An American SF editor, David Hartwell, has said that the golden age of SF is twelve. He has a point. The essence of being twelve, and of science fiction, is potential. They are both all about hopes and dreams and possibilities, intense curiosity aroused by the knowledge that there's so much out there yet to be known. As we get older and do fewer things and fewer things for the first time, that sense of potential diminishes. The open door starts to close--just like the anterior fontanelle of an infant's skull.
Reading good fiction, particularly good SF, keeps the adolescent sense of possibility jacked wide open. A sense of possibility maintains plasticity, it keeps us able to see what's out there. Without this sense of possibility, we see only what we expect.
Someone who runs on the same beach at dawn every day for two years gets used to certain things: being alone, the hiss and suck of the waves, the boulder that juts from the rock pool at the point where she leaps the rill, the cry of the gulls, the smell of seaweed, all in tones of grey and blue. So there you are one morning, running along, cruising on autopilot, using the non-slippery part of the boulder to give you a boost as you jump over the rill, listening unconsciously to the gulls squabbling over something at the water line. You're thinking about breakfast, or the sex you had last night; you're humming that music everyone's been listening to the last week; you're wrestling with some knotty problem for which you have the glimmerings of a solution. There's a dead body on the beach. You run right past it: you literally don't see it.
It's counterintuitive, but it happens all the time: the white-faced driver staring at the tricycle crushed under his front wheel, "I just didn't see him, officer." The microbiologist who skips past the Petri dish in a batch of sixty cultures with that curiously empty ring, that lack of growth, in the centre. The homeowner who returns to his condo and doesn't see the broken window, the muddy footprints leading to the closet and the suitcase full of valuables lying open on the bed. Every day, during our various routines, the movie of what we expect plays on the back of our eyelids while our brain goes on holiday. How many times do we got out of the car at the office and realise we don't remember a thing about the journey?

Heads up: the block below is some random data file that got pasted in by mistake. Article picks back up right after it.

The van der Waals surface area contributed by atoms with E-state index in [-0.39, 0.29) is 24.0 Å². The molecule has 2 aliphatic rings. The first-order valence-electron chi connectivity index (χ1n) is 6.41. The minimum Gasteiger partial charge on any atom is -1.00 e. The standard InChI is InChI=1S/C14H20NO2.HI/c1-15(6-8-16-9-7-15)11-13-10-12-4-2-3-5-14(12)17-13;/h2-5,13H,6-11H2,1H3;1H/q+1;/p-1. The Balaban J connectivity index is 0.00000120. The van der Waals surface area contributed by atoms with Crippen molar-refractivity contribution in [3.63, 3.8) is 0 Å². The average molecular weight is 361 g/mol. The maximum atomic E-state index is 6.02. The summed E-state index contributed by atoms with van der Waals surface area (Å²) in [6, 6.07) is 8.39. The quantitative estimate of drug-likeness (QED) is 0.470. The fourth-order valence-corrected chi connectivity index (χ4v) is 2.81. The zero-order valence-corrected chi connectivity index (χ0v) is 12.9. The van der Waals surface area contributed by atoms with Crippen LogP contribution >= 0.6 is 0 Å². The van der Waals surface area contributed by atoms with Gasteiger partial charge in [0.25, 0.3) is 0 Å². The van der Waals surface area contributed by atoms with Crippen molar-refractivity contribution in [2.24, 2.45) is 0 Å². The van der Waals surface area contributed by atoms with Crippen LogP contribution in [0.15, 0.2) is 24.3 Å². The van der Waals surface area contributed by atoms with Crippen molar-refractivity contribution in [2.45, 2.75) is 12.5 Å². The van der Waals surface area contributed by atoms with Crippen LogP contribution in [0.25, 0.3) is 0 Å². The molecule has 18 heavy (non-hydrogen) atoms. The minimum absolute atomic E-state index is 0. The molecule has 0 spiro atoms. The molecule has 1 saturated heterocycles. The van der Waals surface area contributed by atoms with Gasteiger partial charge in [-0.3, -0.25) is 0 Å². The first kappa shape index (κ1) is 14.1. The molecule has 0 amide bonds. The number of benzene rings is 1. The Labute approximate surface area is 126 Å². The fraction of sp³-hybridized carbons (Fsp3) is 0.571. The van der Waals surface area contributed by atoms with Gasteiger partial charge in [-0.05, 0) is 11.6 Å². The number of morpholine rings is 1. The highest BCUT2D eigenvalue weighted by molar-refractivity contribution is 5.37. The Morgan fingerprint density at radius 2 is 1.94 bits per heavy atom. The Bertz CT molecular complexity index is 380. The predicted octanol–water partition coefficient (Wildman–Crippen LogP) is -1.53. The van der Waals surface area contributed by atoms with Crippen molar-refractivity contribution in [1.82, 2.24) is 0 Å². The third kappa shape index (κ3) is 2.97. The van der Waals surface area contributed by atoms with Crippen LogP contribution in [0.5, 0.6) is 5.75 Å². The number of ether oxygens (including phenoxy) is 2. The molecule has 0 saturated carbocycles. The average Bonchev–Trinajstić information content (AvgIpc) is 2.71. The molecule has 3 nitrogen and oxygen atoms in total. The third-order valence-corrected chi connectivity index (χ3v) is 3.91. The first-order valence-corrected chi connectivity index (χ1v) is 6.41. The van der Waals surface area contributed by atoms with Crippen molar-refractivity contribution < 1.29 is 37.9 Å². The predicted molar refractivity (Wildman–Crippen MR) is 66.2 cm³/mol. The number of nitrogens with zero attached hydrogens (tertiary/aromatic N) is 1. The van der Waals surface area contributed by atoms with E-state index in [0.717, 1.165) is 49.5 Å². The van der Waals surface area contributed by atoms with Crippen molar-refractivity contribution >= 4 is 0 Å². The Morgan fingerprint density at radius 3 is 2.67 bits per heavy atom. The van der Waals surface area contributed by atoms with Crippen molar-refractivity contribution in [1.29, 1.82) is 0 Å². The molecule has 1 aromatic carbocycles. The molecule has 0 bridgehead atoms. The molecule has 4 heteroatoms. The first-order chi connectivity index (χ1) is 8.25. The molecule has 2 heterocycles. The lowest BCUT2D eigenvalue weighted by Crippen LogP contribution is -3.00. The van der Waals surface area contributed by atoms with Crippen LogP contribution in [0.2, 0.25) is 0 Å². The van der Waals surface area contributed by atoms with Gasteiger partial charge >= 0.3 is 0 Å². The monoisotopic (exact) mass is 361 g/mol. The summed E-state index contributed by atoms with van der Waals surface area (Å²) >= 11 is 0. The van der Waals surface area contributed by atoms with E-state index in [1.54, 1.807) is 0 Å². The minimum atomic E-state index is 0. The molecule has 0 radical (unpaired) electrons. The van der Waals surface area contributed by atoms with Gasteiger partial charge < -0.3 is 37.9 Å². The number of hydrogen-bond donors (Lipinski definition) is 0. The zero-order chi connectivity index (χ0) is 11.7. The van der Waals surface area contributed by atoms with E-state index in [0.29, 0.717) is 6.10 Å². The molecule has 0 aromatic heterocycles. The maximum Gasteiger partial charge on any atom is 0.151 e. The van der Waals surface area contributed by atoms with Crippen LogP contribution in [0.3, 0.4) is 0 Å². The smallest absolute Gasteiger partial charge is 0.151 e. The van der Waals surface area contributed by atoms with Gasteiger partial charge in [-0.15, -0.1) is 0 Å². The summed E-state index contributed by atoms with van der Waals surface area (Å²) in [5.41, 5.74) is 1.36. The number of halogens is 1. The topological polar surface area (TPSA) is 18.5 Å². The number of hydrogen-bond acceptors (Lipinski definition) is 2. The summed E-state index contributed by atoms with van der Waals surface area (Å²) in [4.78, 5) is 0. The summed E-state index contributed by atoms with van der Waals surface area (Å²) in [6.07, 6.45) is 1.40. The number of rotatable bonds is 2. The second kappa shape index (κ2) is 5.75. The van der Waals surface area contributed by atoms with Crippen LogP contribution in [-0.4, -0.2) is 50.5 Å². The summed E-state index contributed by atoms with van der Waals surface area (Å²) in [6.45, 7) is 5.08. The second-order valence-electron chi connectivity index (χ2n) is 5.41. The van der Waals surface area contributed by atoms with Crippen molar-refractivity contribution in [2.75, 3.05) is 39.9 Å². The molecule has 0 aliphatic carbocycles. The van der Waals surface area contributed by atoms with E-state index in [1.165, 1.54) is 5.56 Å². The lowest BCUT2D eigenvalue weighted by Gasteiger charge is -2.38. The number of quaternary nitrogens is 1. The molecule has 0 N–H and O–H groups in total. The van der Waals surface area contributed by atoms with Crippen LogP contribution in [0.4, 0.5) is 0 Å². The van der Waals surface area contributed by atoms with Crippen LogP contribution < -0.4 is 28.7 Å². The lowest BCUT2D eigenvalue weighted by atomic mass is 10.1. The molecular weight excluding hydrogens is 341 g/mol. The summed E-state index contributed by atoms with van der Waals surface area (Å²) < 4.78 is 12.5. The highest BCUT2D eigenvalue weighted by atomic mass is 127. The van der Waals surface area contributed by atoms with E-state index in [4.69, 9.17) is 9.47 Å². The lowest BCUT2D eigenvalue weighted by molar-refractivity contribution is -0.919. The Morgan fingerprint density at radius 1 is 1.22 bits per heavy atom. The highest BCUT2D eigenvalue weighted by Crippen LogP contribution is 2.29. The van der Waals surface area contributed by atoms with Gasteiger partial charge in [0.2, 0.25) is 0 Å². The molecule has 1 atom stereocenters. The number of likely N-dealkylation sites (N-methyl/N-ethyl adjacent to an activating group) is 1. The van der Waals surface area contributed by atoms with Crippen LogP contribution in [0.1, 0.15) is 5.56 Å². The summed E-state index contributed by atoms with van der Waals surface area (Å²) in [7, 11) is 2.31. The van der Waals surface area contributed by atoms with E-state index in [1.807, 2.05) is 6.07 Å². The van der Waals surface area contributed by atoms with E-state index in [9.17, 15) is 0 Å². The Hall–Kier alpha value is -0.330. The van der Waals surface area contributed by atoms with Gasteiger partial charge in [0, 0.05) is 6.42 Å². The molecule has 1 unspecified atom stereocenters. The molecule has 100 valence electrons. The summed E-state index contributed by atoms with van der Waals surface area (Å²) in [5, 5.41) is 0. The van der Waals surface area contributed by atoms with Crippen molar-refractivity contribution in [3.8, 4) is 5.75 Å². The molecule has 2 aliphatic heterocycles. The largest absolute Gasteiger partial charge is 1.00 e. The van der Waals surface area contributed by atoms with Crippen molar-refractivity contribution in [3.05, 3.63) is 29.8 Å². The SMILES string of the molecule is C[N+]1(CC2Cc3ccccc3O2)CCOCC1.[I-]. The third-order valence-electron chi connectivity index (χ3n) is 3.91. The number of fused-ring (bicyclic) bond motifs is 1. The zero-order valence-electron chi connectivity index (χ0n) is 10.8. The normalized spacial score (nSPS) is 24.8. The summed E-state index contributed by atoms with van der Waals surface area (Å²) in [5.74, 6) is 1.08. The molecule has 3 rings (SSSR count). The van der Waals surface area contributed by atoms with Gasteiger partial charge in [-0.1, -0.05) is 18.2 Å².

Reading SF, the over-riding value of which is the new, keeps our reticular activating systems primed: we expect everything and anything. And if we expect, we can see. If we see, we try find an explanation. We form a hypothesis. We test it. We learn. We tell a story.
A science fiction story not only excites us about the world, it excites us about ourselves, how we fit within the systems that govern our universe, and excites us, paradoxically, about our potential to change the world. The best SF is, in a sense, about love: loving the world and our place within it so much that we make the effort to make a difference. But science fiction changes more than the world, more than our place in the world, it changes us. Science fiction has changed the discourse on what it means to be human. It introduced us to the notion that the nature of body and mind are mutable through tall tales of human cloning, prosthetics, genetic engineering. What would people look like today without prosthetics (contact lenses, artificial hips and knees, pacemakers and stents, dentures), cosmetic surgery, gene therapy? The more we change our story of ourselves, the more we change.
Which brings me full circle to the idea of fixing memory. I don't like taking photographs or keeping a journal because, on some level, it stops me learning about myself. If I freeze an image permanently, I can't revisit it and recast it, I can't retell the story. I believe in story. Without it we don't learn, we don't grow, we don't re-examine what is known to be known. I believe in science fiction stories, I believe in scientific theories. I read a novel about the fragility of the Y chromosome, or a text on the myth and mystery of the constant, phi, and both make me stop and think: Oh. My. God. Each blows me away. Puts a shimmer around my day. Lightens my step. Urges me to turn an eager face to the possibilities of tomorrow.